Which platforms should you launch your video game on first?
It's not as obvious as it looks. Plus: Roblox analysis & latest news.
[The GameDiscoverCo game discovery newsletter is written by ‘how people find your game’ expert & company founder Simon Carless, and is a regular look at how people discover and buy video games in the 2020s.]
We are getting there, folks. After a holiday start to the week, it takes a while to get back into the swing of things. Which is why this newsletter is a day late (and not a dollar short, we reckon!)
But we’re in the building, and have twin focuses for main stories today - game launch platforms & Roblox. Though to be clear, we are not claiming you should be simul-shipping on Nintendo Switch and Roblox. (Well… maybe we’d like to see someone try?)
Oh, and a final reminder: the ‘$100 a year for GameDiscoverCo Plus benefits’ offer - only made twice yearly - is over in 36 hours. You’ll get an extra sales insight & analysis newsletter ever Friday, plus exclusive Discord & data perk: here’s signup deets!
Which platforms should you ship yr game on first?
A few days ago, Patrick Klepek put out an excellent piece on VICE called: ‘One Dev’s Xbox Struggles May Show How Game Pass Is Already Changing Games’. In it, he chats to The Game Bakers about their experience shipping rather beautiful ‘love adventure’ Haven, and how it affected platform choices for their new Furi DLC.
Basically, since Haven was Xbox Game Pass on Day 1 (and standalone Xbox sales weren’t awesome), and Furi was featured on PlayStation Plus at launch back in 2016 but also never sold great on Xbox, The Game Bakers’ Audrey Leprince says:
“We talked to the team at Xbox to see if there was a way to get some support, but Furi didn’t align with the Game Pass strategy focused on new titles… This is why we took the decision not to bring the DLC to Xbox at launch: the chances the investment was not going to recoup were high.”
What’s particularly neat about the article is that it snapshots units downloaded/sold per platform for both 2020’s Haven, and 2016’s Furi (before this new DLC hit.) Here’s Haven’s players, both including and not including Game Pass:
So this shows the power of Game Pass in terms of sheer players. Heck, 73% of all LTD folks who downloaded Haven did so via a Game Pass subscription. And then, here’s the Furi stats, with the caveat that 2016 was a loong time ago, and PS+ is changing:
Leaving aside the fact that doing DLC for a game released in 2016 is unusual - to say the least - it’s interesting to me that The Game Bakers would skip only Xbox for the Furi DLC, based on these stats. (It was presumably PS4 and PS5 combined for Haven doing 4x the paid units on Xbox that partly convinced them?)
If you look back to the original Furi release, there wasn’t that much paid difference between Xbox and PlayStation. And since the team ended up having to do a public statement re: ‘DLC is on all platforms except Xbox’, it elicited some grumpy responses online. We think we would have just shipped on Xbox too - and hoped to recoup longterm. (But we don’t know how large DLC port costs would have been.)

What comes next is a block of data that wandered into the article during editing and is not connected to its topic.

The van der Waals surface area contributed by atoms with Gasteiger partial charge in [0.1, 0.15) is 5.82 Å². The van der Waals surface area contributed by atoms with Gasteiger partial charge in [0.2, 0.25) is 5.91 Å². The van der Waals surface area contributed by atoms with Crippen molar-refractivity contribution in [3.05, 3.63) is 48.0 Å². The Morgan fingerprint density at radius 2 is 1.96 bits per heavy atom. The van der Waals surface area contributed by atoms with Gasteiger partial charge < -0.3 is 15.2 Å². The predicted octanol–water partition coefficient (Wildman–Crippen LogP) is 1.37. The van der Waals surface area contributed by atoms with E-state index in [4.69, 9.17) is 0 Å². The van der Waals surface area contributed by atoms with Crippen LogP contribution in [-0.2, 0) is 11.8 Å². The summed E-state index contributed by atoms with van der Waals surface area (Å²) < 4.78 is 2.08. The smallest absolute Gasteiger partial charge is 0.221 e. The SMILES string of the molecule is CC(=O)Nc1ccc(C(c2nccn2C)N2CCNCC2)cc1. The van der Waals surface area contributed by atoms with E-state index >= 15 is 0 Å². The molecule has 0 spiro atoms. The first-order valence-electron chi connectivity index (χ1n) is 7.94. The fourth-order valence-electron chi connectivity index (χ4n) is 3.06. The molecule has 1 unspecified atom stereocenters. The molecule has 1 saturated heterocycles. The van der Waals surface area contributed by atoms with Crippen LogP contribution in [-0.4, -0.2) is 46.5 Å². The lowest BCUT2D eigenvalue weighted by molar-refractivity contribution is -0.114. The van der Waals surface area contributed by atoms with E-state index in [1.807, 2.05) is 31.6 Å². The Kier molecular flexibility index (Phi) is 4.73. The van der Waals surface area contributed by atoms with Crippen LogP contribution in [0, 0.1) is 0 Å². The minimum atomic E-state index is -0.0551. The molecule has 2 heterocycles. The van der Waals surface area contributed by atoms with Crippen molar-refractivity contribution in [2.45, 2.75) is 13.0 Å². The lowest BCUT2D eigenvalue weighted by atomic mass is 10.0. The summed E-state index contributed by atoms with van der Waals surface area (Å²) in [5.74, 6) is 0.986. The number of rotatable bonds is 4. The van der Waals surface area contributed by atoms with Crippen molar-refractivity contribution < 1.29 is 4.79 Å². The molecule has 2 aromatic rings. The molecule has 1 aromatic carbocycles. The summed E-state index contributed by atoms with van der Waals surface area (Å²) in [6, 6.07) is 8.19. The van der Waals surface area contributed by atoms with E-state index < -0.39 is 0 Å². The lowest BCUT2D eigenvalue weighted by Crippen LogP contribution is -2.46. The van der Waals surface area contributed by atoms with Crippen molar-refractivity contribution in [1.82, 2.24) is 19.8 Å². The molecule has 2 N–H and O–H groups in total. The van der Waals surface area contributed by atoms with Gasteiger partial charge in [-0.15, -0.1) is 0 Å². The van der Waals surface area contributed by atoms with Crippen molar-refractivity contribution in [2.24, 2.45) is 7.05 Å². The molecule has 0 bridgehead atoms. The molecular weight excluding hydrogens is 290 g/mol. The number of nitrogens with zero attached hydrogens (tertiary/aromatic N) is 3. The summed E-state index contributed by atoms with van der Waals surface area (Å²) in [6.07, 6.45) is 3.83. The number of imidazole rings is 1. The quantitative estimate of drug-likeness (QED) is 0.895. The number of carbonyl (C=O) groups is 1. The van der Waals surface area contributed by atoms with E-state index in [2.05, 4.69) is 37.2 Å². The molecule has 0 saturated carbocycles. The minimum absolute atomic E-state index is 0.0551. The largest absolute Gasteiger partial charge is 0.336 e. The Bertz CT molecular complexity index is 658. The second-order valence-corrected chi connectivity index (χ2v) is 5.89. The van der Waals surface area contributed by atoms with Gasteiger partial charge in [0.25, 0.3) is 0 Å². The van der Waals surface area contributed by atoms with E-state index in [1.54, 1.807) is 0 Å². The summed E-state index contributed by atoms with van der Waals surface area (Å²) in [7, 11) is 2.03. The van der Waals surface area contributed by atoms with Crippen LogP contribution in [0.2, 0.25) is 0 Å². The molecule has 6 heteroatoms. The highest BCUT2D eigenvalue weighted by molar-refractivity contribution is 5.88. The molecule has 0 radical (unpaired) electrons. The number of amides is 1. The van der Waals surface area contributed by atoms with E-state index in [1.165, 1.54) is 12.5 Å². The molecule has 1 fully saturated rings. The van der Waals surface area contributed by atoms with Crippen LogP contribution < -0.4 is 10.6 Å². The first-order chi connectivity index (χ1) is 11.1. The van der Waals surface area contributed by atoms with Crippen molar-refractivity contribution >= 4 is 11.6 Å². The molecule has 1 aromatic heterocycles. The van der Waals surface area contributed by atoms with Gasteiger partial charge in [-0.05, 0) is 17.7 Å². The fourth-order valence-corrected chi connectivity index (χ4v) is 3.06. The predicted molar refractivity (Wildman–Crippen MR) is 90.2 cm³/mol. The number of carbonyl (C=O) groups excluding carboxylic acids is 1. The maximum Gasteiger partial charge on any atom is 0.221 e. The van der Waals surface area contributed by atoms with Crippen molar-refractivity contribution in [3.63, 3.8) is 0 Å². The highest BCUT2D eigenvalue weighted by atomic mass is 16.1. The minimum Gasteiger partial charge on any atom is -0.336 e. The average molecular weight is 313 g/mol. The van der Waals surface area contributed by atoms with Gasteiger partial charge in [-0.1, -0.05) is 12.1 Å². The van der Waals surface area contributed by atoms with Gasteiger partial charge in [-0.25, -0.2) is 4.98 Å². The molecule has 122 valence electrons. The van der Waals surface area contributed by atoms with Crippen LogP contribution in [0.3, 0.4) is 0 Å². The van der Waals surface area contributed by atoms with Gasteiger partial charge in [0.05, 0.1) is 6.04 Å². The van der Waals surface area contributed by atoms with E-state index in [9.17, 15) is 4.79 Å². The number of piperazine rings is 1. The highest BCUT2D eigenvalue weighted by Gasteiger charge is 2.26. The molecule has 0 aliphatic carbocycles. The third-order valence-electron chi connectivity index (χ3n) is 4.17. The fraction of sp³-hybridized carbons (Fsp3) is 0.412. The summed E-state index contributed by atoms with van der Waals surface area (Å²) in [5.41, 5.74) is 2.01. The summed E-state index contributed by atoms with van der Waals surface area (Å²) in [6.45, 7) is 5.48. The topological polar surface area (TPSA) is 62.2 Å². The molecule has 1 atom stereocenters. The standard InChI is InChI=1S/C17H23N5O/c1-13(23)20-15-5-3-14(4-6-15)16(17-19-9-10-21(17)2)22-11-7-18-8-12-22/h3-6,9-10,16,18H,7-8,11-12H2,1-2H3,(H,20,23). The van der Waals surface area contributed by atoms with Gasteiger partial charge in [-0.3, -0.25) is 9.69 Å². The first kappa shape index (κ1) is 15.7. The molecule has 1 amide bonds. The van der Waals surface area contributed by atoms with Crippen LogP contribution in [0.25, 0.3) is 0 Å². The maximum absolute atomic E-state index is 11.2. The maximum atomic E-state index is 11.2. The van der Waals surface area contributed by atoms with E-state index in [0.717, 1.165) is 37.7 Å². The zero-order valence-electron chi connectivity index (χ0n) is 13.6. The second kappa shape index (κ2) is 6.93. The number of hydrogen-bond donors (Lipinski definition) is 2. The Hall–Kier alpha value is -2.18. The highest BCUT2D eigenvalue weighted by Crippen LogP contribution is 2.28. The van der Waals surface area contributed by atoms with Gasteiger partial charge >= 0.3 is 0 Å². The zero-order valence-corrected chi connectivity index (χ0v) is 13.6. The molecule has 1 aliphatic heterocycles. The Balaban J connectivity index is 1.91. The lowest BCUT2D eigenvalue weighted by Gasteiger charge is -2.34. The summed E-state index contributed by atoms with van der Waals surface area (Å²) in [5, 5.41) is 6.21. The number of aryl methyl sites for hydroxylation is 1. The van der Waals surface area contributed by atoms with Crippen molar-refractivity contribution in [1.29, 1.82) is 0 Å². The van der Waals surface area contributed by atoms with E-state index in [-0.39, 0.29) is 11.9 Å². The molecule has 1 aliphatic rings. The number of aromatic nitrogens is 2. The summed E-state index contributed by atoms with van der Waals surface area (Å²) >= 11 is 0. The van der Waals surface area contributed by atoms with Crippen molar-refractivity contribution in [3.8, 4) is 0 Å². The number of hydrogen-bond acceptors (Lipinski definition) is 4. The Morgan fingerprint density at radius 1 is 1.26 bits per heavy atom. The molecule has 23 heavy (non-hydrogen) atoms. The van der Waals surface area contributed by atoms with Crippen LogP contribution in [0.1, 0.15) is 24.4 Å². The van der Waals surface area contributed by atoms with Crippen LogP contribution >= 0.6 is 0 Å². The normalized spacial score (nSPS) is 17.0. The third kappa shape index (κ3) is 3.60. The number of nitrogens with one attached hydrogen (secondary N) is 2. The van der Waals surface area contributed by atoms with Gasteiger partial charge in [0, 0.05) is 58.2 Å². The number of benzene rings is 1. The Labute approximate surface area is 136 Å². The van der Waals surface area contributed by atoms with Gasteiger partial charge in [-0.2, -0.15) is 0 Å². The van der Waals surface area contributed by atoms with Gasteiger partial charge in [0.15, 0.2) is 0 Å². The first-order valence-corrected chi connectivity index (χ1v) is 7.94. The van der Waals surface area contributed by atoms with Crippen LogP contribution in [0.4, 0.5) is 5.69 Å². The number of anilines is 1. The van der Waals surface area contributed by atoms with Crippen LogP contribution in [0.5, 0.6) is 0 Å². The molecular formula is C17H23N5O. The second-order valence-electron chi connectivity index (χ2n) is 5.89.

Anyhow, you do have a lot of choice, as a developer or publisher, about which platforms to ship on. And The Game Bakers were 100% right that ‘ship simultaneously on all PC/console game platforms’ is not the right approach for many, nowadays. Here are some alternate configs we’ve seen:
PC first, and then console for (or after) 1.0 release: for example with Skul: The Hero Slayer and especially with a lot of more complex PC titles like Rust, which needed time to come to console. Big advantage: you can get the community to knock out early bugs & improve (and ‘prove out!’) the game. Disadvantage: you can’t do ‘one big launch push’, traditional PR-wise.
PC and Switch only at launch: we’ve seen some publishers such as Devolver doing this, for example for upcoming pixel-y title Gunbrella. You need a lot more paid QA in order to pass Switch cert sufficiently ahead of time. But - at least until recently - the two-platform push could be worth it.
PC & whoever pays you to be in a subscription service Day 1: see Xbox/PC Game Pass in particular! Also PlayStation Plus - maybe not Apple Arcade any more. Money talks here, and of course you’ll make sure a console version is ready Day 1, if you get the correct payment and reach for it.
PC (and console?) & mobile at the same time: with the advent of games like Genshin Impact, it really does seem like you can make a truly platform independent game that isn’t Fortnite or Minecraft, if you get it right. There’s not a lot of these that work without a lot of tweaking, tho. More often, games come to mobile later, like with Apex Legends. But it’s worth considering…
There’s some big questions around this subject. A lot of old school folks will presume that simultaneously shipping on all consoles and PC is best - also in part because it can justify higher upfront game budgets.
But the ‘simul-ship at all costs’ approach is more expensive and complex. And your flops can be even larger and more painful as a result. To us, it’s also redolent of the ‘freeze all content 4 months before release’ approach - which isn’t so compatible with multiple pre-release demos, tweaking the game constantly based on user feedback, etc.
So we do think everyone should be asking what you lose and what you gain by debuting on lots of platforms at the same time, in terms of both opportunity cost, flexibility & money? And we commend The Game Bakers for being up front about it.
GameDiscoverCo explores… Roblox!
On occasion, we at GameDiscoverCo like to poke around on platforms that we don’t know enough about. Which is how our data/ops co-ordinator Alejandro got the ‘job’ of playing the top CCU Roblox games. So we’ve made the above video, showing sample gameplay from Roblox’s top dogs - from Brookhaven RP through Adopt Me & beyond.
We previously wrote about taking Roblox seriously as a game development platform. And in delving a bit deeper, we found lots of interesting data on the top Roblox games as showcased by third-party monitoring sites like RTrack, RoMonitor Stats, or Rolimons.
Just as a reminder - the biggest titles like Brookhaven RP can have as high as 400,000 CCUs at times, and even lower-ranked titles like the SCP Foundation-themed 3008 see more than 50,000 CCUs on many days. It’s a massive market, even if the third-party dev cut isn’t the best.
Here’s some of the things we learned from our trawl through the platform that over half of U.S. kids under 16 were apparently playing back in 2020 - and presumably similar numbers now: